I decided to start a new blog as well. This blog that you’re reading is supposed to be a joint effort. Things that either we both do, or effect both of us. Something like that. The reality is probably something closer to, “sit and collect dust.” At any rate, whether or not it was active or inactive, there are things I want to talk about that I kind of think would violate the spirit of this blog. Mainly things of a media and entertainment nature, which is why I am now Not Quite Cultured (A Blog Of Cultural Implications. Almost.). This blog represents one aspect of my share in the New Year Objectives. The other two big things I want to do are to write a sort of spiritual memoir-in-progress, and some sort of fictional book. The spiritual book is based on the premise that my beliefs have changed considerably from when I was first able to structure them, and continue to change, and it’s simply me nothing those changes. The fictional book’s content I’m uncertain of. There’s a song called Nutopia by an industrial-metal band called Pigface, and it seems conceptual. It’s about a woman living in a city that’s super segregated by false technological barriers. The sound of the song is very futuristic, and semi-nihilist, but it gave me an idea for a sort of sci-fi book that I think could be quite compelling. Plus, it’d have a song as its source of inspiration. How rad would that be. Very is the answer. The other idea I’m kicking around is a zombie story. It’s kind of an unorthodox zombie story, but I don’t know if I would be able to actually finish it. Mostly because at this exact moment I’ve hit something of a zombie phase thanks to The Walking Dead and World War Z, and I don’t know how long that will last. To be fair, I guess you could say I hit something of a sci-fi phase about 15 years ago, and I also don’t know how long that will last, but odds are good that it’ll be longer than the zombie one.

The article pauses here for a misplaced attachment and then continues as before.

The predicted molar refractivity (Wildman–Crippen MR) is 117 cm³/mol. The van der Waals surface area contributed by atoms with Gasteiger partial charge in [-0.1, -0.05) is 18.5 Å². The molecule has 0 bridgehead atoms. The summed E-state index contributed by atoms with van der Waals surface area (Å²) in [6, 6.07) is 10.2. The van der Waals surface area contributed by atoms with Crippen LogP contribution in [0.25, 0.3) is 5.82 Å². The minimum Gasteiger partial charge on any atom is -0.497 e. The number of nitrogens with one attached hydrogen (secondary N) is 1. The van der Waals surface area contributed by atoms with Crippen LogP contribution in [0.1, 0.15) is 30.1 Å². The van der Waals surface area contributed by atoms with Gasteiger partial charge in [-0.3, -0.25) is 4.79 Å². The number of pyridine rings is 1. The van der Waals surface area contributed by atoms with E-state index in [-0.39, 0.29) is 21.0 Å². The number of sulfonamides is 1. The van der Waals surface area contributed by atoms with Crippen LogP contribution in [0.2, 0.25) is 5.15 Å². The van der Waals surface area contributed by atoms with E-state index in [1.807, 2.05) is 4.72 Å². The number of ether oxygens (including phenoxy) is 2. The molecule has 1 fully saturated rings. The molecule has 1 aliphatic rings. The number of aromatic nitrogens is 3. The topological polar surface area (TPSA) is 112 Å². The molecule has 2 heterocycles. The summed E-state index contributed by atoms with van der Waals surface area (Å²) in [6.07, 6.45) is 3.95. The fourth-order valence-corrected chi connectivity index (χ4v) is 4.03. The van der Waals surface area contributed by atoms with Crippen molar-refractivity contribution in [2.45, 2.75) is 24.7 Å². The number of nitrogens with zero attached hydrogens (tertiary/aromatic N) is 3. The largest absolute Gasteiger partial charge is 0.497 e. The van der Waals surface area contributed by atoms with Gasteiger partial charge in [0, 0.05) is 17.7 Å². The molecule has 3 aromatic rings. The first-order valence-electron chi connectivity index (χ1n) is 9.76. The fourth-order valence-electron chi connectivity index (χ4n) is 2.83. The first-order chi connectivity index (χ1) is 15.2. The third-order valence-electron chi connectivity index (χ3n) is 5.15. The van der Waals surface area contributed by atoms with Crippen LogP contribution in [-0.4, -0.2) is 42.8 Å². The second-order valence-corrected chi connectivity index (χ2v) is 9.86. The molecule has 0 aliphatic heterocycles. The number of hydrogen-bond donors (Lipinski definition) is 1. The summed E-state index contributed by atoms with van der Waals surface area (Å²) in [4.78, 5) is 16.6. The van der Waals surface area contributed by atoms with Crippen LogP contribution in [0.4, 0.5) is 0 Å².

Perhaps a lighter more secondary (quaternary/tertiary) objective would be sculpy. I discovered I have a talent for this stuff, and I think it would be good to try to refine that talent. But I would have to work small, and I don’t think it’ll be a major focus for quite awhile yet, as I don’t have Shannon’s ability to pull images out of my mind and make them exist.

To recap:

Dear Santa,

You may have noticed that I have been almost unbelieveably good this year. In fact, I can’t remember ever being so good.  I have not stolen any cookies, hit my brother, lied to my mom, or neglected to do my homework.